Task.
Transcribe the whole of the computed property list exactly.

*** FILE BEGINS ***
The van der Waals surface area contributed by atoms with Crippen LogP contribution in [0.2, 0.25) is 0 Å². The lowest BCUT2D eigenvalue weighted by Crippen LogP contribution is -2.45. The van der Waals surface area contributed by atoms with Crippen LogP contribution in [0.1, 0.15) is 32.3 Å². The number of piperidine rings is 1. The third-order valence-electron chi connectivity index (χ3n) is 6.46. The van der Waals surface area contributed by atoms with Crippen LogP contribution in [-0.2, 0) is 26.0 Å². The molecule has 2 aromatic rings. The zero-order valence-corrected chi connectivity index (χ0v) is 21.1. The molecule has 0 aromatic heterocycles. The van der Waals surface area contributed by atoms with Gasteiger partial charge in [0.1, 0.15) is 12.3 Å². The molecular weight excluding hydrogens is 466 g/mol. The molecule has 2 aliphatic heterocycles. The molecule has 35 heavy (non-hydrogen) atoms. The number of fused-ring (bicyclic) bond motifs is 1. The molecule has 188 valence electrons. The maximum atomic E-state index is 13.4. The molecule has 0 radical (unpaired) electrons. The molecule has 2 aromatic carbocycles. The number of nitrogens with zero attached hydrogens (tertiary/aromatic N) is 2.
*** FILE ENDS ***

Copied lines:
The van der Waals surface area contributed by atoms with Crippen LogP contribution in [0.2, 0.25) is 0 Å². The lowest BCUT2D eigenvalue weighted by Crippen LogP contribution is -2.45. The van der Waals surface area contributed by atoms with Crippen LogP contribution in [0.1, 0.15) is 32.3 Å². The number of piperidine rings is 1. The third-order valence-electron chi connectivity index (χ3n) is 6.46. The van der Waals surface area contributed by atoms with Crippen LogP contribution in [-0.2, 0) is 26.0 Å². The molecule has 2 aromatic rings. The zero-order valence-corrected chi connectivity index (χ0v) is 21.1. The molecule has 0 aromatic heterocycles. The van der Waals surface area contributed by atoms with Gasteiger partial charge in [0.1, 0.15) is 12.3 Å². The molecular weight excluding hydrogens is 466 g/mol. The molecule has 2 aliphatic heterocycles. The molecule has 35 heavy (non-hydrogen) atoms. The number of fused-ring (bicyclic) bond motifs is 1. The molecule has 188 valence electrons. The maximum atomic E-state index is 13.4. The molecule has 0 radical (unpaired) electrons. The molecule has 2 aromatic carbocycles. The number of nitrogens with zero attached hydrogens (tertiary/aromatic N) is 2.